Out of my window I can see Swansea bay. If I strain and squeeze my neck out of the window (okay, I can’t do that but I’m painting a picture here so bear with me) then I can just see the Meridian Tower (South Wales’ tallest building). At the other end of the bay is Mumbles Head. The headland juts out into the Bristol Channel, and has two tidal islands. They are probably the origin of the name; many websites will tell you they are so named as they resemble breast shaped hills (the Latin ‘mamillae’ being easily corrupted by sailors and fishermen). What they’re trying, delicately, to say is that the two islands look like boobs. There, I’ve said it. The sniggering you can hear is from schoolboys who have Googled ‘boobs’. (And, of course, I can now legitimately add boobs to my keywords list and thereby raise my hit count ten fold).
Anyway, if we could get back to the real subject. I’ve been going to Mumbles for years, every since we first moved to Swansea several decades ago. Some of my earliest mameries.. er memories of Swansea are of Bracelet Bay, between the lighthouse and the coastguard station. A little shop, in the shape of an apple, sold buckets and spades and other beach essentials. It was originally built as a promotion for an apple flavoured drink in the 1930s. Recently, the apple shop was damaged by a car and there was some doubt over whether it would be repaired. As a result, a campaign in the local paper took off the the apple has been restored and is there today.
I remember playing in the remains of an anti aircraft artillery battery on the top of the mainland when I was 10. It took me many years to go back and find the place again. My mum, who lived in Swansea during their blitz of February 1941, recalled hearing the sound of anti aircraft guns. There were several sites, but they always knew when the Mumbles site was firing because the guns were bigger and made a deeper, louder sound. There was also a battery of anti shipping guns protecting the bay based just the other side of the road by the big car park at Bracelet Bay. There is nothing left of this now apart from the flattened area where the guns were located, but on the outermost breast… er… island, clustered around the light house are the remains of searchlight houses and the old Napoleonic era fort that protected Swansea docks.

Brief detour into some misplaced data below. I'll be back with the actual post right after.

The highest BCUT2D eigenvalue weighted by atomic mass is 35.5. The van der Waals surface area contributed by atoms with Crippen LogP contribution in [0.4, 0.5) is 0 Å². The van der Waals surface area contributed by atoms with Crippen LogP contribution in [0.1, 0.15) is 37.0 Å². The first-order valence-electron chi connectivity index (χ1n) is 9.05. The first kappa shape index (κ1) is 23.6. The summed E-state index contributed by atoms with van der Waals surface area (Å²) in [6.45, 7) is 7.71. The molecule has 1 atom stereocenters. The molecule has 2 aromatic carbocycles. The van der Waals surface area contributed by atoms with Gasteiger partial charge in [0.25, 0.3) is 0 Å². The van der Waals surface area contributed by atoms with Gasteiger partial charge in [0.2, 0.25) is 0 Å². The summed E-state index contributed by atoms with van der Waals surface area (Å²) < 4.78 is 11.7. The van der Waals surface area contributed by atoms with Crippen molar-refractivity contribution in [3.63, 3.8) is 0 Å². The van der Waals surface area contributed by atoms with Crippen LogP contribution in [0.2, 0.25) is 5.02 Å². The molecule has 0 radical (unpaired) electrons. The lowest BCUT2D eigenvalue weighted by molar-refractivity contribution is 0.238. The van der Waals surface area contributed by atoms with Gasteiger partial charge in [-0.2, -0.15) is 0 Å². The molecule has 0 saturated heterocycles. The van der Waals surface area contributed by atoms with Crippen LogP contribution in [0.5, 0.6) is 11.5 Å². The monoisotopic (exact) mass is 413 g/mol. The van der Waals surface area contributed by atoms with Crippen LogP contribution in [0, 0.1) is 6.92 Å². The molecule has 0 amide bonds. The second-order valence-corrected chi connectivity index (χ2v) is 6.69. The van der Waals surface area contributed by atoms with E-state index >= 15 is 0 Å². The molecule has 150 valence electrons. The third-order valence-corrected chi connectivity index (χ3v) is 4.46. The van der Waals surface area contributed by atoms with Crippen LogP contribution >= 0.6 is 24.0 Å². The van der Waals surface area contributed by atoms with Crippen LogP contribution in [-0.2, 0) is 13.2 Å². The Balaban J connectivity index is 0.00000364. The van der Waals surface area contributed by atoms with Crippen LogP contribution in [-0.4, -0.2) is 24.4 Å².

In the 1980s, me and a group of school friends were making a comedy movie on super 8 equipment and one of the scenes called for an old pram (with a baby inside) to be washed up on the shore. We chose Bracelet Bay as the location and I still remember trying to get the pram to float and then hoping it would come back in to the shore again. As I recall it belonged to the sister of one of the guys, and she didn’t know we had it! We told the coastguard in case there was a scare. I’m not sure what they made of it.
Mumbles Head catches the worst of the westerly winds and it’s always a good place to go if I want to capture storm waves crashing against the rocks. I’ve seen them breaking over the lighthouse, although I’ve never managed to snap those as I’m usually sheltering in the car at that point.
In the summer, Mumbles is a popular destination for day trippers as well as those staying longer. The village itself is strung out along the shore and as a result, there is always a bottle neck of traffic as people try and get to and from the few car parks. I like it in winter, though, when the sun rises over the light house, there is no one else around and as long as I don’t look too closely, I could be back in the days of my childhood.
Pingback: Mumbles | franticsmurf